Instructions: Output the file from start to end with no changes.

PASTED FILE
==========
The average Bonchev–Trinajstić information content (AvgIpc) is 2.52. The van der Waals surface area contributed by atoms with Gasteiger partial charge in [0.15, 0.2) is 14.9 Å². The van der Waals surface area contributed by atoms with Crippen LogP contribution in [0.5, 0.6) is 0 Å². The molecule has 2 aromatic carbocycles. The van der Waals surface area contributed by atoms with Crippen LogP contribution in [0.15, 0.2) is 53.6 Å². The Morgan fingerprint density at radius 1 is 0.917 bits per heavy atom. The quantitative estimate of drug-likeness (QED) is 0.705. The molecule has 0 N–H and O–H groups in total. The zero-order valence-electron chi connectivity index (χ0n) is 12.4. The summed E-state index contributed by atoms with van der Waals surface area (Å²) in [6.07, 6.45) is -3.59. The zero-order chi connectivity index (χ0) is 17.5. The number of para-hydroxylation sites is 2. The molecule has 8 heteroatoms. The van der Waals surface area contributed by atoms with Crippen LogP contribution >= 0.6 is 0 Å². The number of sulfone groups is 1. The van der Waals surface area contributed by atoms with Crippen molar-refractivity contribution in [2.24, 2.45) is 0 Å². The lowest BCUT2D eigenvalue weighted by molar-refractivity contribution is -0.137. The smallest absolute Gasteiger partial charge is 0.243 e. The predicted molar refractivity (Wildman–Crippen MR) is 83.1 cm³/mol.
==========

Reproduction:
The average Bonchev–Trinajstić information content (AvgIpc) is 2.52. The van der Waals surface area contributed by atoms with Gasteiger partial charge in [0.15, 0.2) is 14.9 Å². The van der Waals surface area contributed by atoms with Crippen LogP contribution in [0.5, 0.6) is 0 Å². The molecule has 2 aromatic carbocycles. The van der Waals surface area contributed by atoms with Crippen LogP contribution in [0.15, 0.2) is 53.6 Å². The Morgan fingerprint density at radius 1 is 0.917 bits per heavy atom. The quantitative estimate of drug-likeness (QED) is 0.705. The molecule has 0 N–H and O–H groups in total. The zero-order valence-electron chi connectivity index (χ0n) is 12.4. The summed E-state index contributed by atoms with van der Waals surface area (Å²) in [6.07, 6.45) is -3.59. The zero-order chi connectivity index (χ0) is 17.5. The number of para-hydroxylation sites is 2. The molecule has 8 heteroatoms. The van der Waals surface area contributed by atoms with Crippen LogP contribution >= 0.6 is 0 Å². The number of sulfone groups is 1. The van der Waals surface area contributed by atoms with Crippen molar-refractivity contribution in [2.24, 2.45) is 0 Å². The lowest BCUT2D eigenvalue weighted by molar-refractivity contribution is -0.137. The smallest absolute Gasteiger partial charge is 0.243 e. The predicted molar refractivity (Wildman–Crippen MR) is 83.1 cm³/mol.